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Europe’s policy makers call for action on industrially produced trans fatty acids in foods in the European Union

Brussels, 14 April 2015:  The impact of industrially produced trans fatty acids (TFAs) on the health of citizens in the European Union (EU) will be debated today by Members of the European Parliament (MEPs), representatives of the European Commission and WHO Europe.

Prevention
Dyslipidaemias
Public Health & Health Policy


The impact of industrially produced trans fatty acids (TFAs) on the health of citizens in the European Union (EU) will be debated today by Members of the European Parliament (MEPs), representatives of the European Commission and WHO Europe.

 

The panel debate, which takes place in the European Parliament, Brussels is an initiative of the Members of the European Parliament (MEP) Heart Group, with the support of the European Society of Cardiology (ESC) and of the European Heart Network (EHN).

 

Industrially produced TFAs are widely recognised as the most harmful type of dietary fat with detrimental effects on health. In particular, TFAs significantly increase the risk of coronary heart disease (CHD).[i] It may also increase risk of other chronic diseases.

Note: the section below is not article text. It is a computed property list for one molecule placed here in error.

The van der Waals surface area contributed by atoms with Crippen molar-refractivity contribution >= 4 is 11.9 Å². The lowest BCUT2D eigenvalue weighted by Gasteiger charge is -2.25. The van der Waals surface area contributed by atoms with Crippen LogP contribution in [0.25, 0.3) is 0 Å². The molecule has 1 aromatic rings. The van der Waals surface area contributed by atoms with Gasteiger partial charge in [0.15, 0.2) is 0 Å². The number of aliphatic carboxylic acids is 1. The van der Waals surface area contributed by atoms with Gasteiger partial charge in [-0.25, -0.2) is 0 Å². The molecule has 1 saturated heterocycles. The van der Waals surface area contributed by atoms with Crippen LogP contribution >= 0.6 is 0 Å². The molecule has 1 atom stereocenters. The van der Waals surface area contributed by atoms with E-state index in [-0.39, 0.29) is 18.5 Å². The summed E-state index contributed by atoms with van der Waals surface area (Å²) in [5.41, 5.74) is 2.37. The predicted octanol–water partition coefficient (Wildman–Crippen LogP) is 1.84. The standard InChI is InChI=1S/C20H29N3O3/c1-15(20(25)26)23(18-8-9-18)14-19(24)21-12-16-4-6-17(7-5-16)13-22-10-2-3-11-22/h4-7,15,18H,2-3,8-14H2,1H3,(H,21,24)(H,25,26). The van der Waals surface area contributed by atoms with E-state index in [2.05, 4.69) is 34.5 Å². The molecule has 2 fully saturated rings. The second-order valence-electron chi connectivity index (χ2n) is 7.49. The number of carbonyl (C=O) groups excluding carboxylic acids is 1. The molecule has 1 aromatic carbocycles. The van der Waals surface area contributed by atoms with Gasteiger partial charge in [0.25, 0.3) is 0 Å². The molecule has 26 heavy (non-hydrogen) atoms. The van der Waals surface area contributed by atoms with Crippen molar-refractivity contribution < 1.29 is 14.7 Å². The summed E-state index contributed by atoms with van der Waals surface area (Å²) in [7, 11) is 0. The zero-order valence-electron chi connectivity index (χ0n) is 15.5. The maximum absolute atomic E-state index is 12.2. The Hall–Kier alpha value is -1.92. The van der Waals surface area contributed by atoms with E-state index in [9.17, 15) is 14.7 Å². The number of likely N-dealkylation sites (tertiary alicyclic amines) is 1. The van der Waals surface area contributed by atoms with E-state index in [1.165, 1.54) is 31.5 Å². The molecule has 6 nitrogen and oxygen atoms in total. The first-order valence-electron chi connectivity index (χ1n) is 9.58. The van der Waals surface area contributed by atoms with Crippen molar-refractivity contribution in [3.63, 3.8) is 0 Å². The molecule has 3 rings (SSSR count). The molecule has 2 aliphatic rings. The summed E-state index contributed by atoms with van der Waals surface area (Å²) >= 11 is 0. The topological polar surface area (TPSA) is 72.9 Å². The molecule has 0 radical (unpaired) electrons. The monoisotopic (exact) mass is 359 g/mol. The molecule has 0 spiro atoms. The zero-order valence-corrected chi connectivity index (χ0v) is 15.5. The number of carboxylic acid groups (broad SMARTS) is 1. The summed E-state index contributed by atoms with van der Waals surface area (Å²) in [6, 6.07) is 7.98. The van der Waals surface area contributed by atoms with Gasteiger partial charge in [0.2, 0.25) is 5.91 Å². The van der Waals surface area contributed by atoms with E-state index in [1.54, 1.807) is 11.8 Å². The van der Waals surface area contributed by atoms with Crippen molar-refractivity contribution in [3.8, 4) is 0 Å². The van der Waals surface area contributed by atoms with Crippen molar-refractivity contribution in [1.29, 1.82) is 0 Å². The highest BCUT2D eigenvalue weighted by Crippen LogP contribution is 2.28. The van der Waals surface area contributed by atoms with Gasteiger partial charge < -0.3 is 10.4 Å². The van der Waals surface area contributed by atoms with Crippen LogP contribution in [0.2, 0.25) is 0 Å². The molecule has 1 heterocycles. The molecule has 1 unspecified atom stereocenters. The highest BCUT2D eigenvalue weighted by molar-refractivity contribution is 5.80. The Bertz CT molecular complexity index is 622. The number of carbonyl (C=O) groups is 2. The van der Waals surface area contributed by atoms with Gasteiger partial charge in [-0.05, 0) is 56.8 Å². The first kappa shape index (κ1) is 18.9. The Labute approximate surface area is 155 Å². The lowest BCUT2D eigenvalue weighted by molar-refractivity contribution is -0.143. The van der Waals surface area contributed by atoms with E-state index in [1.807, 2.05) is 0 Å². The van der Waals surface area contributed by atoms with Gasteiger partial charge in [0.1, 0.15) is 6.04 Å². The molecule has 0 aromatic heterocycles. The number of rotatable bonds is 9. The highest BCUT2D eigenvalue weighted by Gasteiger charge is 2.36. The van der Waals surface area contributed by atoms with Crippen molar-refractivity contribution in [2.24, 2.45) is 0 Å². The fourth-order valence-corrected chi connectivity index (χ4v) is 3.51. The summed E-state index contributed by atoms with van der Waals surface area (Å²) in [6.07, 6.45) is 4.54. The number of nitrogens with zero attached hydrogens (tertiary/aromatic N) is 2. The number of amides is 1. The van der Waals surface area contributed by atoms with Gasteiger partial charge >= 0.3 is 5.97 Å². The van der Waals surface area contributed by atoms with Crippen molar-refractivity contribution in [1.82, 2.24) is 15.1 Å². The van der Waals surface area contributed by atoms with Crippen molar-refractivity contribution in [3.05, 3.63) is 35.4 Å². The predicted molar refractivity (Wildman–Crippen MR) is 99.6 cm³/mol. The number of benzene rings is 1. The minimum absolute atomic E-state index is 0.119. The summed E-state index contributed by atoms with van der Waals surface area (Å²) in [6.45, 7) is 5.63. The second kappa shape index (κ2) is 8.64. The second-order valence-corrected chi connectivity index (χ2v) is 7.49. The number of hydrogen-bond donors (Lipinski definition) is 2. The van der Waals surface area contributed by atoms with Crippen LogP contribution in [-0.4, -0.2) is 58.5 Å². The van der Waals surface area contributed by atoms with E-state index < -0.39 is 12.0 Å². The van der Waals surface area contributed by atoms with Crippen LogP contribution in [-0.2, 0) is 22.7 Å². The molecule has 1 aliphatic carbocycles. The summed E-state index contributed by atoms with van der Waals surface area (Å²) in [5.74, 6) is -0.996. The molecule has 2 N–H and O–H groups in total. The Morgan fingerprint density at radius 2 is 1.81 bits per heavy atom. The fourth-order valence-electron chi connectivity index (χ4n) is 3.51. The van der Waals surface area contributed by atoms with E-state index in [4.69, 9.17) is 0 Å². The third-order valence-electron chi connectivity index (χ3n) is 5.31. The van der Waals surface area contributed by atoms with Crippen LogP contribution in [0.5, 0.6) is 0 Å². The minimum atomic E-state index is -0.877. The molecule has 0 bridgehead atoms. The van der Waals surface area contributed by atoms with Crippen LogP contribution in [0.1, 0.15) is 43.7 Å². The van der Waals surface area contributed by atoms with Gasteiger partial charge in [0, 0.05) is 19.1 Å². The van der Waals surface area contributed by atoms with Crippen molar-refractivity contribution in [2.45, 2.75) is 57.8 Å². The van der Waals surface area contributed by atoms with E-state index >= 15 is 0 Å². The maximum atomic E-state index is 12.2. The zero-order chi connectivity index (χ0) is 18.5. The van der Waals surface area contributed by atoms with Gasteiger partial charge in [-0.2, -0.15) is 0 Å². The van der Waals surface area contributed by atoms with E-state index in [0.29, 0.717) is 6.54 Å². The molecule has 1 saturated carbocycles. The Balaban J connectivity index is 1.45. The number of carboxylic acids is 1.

These fats are produced by adding hydrogen to vegetable oil and are used as ingredients in some processed foods, including biscuits and ready meals.

 

To date, only three EU Member States - Austria, Denmark and Hungary - have adopted legislation to restrict industrially produced TFAs in the food chain. It is estimated that thousands of lives[ii] and billions of euros could be saved if these measures were introduced more widely.[iii]

 

In 2008, the European Parliament published a study recommending that a ban on industrially produced TFAs should be considered at EU level.[iv] In 2009, the World Health Organization (WHO) concluded that the information available was sufficient to recommend reducing significantly or virtually eliminating industrially produced TFAs from the food supply.[v]. In December 2014 the European Commission was expected to present a report on the presence of trans fats in foods and in overall diet in the EU population.